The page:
There is a nice article over on Modern Analyst on documenting decisions separately from use cases in which Mark Monteleone lays out the case for this. As he says:
I do propose making decisions visible. By visible, I mean aseparate and explicit step for each decision being made. These steps help the developer identify where possible alternate and exception paths may be placed. These decision points occur when an actor’s input drives the scenario down various paths.
I could not have put this better myself. I am a strong believer in this kind of separation, and of documenting how the decision is made independently of the use case so it can be reused. The only thing I would add is that these decisions need to be decomposed and analyzed, not simply documented. Many of these decisions are non-trivial and decomposing them to find the information, know-how and decisions on which they depend can be tremendously helpful. I described this process a little in this post on decisions but if you want a detailed description go buy Alan Fish’s new book (reviewed here). So:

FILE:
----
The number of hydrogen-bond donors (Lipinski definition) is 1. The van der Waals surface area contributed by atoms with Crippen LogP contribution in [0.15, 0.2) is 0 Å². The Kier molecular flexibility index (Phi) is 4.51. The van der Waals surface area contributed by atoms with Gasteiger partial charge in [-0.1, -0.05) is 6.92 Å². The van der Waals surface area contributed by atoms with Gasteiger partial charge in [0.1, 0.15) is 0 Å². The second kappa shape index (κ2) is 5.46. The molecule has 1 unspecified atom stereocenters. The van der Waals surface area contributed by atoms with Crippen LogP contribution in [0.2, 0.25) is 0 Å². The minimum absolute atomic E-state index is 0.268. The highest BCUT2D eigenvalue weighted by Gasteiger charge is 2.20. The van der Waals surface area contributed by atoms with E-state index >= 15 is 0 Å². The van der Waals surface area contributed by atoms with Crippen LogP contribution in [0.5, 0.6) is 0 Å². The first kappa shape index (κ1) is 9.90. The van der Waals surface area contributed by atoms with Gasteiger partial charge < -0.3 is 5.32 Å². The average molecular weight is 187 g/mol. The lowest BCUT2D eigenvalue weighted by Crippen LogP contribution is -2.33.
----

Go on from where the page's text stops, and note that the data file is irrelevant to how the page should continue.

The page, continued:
- Explicitly identify the decision points you find in use cases and process descriptions
- Document how those decisions should be made independently of this context
- Focus on the structure, the decomposition of these decisions first and the rules for them second
I wrote an article on this topic for Modern Analyst – Using decision management to improve requirements – and I like the way Use Cases: Requirements in Context (2nd Edition) as a book that has good guidance on writing use cases as well as supporting this idea of separating decisions.